By David Minsky
By Jen Mangham
By Bill Wisser
By Laine Doss
By Bill Wisser
By Dana De Greff
By Laine Doss
By Zachary Fagenson
The lack of written menus doesn't mean you get nothing to read. There's a short wine list of Italian grapes that complements the menu appropriately, along with a laminated listing of chef/owner Michael Vito D'Andrea's "13 Commandments" -- his personalized rules of engagement for dining at Macaluso's. That Mr. D'Andrea treats his restaurant very seriously is not surprising. He comes from three generations of Italian-American cooks (including Grandma Lena, whom some dishes are named after, and his mother, whose maiden name is Macaluso), and he opened this risky hideaway restaurant with nothing but a dream and money gleaned from credit cards.
His dedication is refreshing to see, although some diners may quibble with a few of the dictates, such as "No substitutions or changes to the menu"; "No salad dressing served on the side"; and "Allergic to olive oil, garlic, or tomatoes? This is an Italian restaurant and those are our staples."
Everyone should be happy with D'Andrea's devotion to using quality products like DeCecco pastas, Poma Rosa San Marzano canned plum tomatoes, first cold press extra virgin olive oil, and Mediterranean sea salt. There isn't exactly a plethora of specialty items (in fact there are hardly any), but the ingredients used are honest. I guess that's what those three X-Files-ish words printed on the front of Macaluso's business card refer to: "Finally the truth."
You don't have to pay too high a price for the truth (appetizers $7 to $15, main courses $15 to $26), but the little things add up: A couple having dessert and a glass of house wine apiece (chianti flecked with slices of fresh peach), and sharing one bottle of water, will manage to pad their bill by $39 before tax or tip.
Now for the good news, which encompasses most everything else. The dining room, which was expanded in May, is clean-lined and handsome with dark-wood floors, warm burgundy walls, Britto prints in black frames -- nothing new or exciting, but it works. Dim lights, lotsa Sinatra music, and a wide amount of space between the eleven tables contribute to a relaxed, romantic ambiance, while a steady flow of enthusiastic customers adds the sort of energy that makes dining exciting.
Service is superb, the well-trained team constantly in motion and rarely missing a detail. It's unusual to find this level of waitstaff competence on the Beach, which helps explain the aforementioned steady flow of diners, even on sultry summer nights. Another explanation would be the potently flavored Italian food. D'Andrea disarms with straightforward, even humble dishes, elevating them through solid recipes and fresh, caring preparation.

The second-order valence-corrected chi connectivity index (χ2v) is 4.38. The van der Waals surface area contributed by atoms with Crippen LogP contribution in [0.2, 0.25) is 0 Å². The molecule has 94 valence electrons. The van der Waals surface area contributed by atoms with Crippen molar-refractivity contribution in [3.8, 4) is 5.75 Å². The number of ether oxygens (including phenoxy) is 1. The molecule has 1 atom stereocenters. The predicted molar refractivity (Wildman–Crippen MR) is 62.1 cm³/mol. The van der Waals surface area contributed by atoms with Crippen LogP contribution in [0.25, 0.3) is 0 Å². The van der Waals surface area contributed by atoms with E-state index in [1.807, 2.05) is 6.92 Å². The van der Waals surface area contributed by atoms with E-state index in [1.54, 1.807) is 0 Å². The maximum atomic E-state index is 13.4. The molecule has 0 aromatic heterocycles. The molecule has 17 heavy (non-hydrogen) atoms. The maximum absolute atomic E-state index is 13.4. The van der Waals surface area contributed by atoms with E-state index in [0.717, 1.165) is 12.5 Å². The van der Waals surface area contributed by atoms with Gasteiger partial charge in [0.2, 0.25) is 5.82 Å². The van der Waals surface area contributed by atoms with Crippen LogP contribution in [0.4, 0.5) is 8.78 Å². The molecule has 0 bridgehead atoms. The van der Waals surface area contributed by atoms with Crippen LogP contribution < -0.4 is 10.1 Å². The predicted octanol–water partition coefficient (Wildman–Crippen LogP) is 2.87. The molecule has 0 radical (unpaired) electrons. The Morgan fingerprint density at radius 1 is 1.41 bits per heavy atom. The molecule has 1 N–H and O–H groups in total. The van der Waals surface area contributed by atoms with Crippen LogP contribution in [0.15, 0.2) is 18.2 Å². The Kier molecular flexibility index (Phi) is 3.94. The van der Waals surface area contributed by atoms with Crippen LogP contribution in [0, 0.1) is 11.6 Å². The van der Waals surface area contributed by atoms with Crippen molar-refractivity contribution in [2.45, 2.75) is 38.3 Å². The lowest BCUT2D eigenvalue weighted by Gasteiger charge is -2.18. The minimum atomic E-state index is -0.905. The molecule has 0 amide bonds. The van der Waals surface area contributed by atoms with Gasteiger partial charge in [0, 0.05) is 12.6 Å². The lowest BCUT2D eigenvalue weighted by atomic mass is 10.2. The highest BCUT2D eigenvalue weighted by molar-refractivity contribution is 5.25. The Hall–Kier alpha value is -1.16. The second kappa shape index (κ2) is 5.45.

Can't get more modest than a meatball, and those rolled at Macaluso's are large, plump, tender, and tasty, available either dappled in red sauce and fresh basil as a starter, as a salad (yes, you read that right), or with linguine or long fusilli as a main course.
Thin slices of meatball also come atop crisply crusted pizzas but get a little dried-out in the process. The pie doughs, though made with bottled water, seem ordinary, but perk up with fresh, noncanned toppings such as prosciutto, spinach, broccoli rabe, mushrooms, or sausages -- which, like the meatballs, are homemade and manage to squeeze their way into quite a few menu items.
An antipasto plate came with caesar-dressed romaine lettuce covering slices of imported hard salami, cappacola, and prosciutto di San Daniele Negroni; olives, pickled peppers, and two thick wedges of hard provolone rested on top. The basket of chewy, thickly sliced, baked-on-site Italian bread that greets diners with each meal went just right with the cold cuts and cheese. So did triangles of garlic toast that accompanied "Sinatra's shrimp" -- four meaty, lightly fried prawns dusted with piquant garlic coating and served with hot pepper-imbued olive oil.
Macaluso's menu is dominated by pasta dishes, all prepared consistently and impeccably al dente, whether it be linguine with fresh, saline littleneck clams (and plenty of garlic), or fusilli with spinach and white beans (and plenty of garlic). Big bowls get passed from the glistening open kitchen to D'Andrea's work station in the dining room, where he adds finishing touches, places plates on the counter, and watches as waitstaff whisk them away to the tables, leaving behind locomotive-like trails of steam that quickly dissipate in air.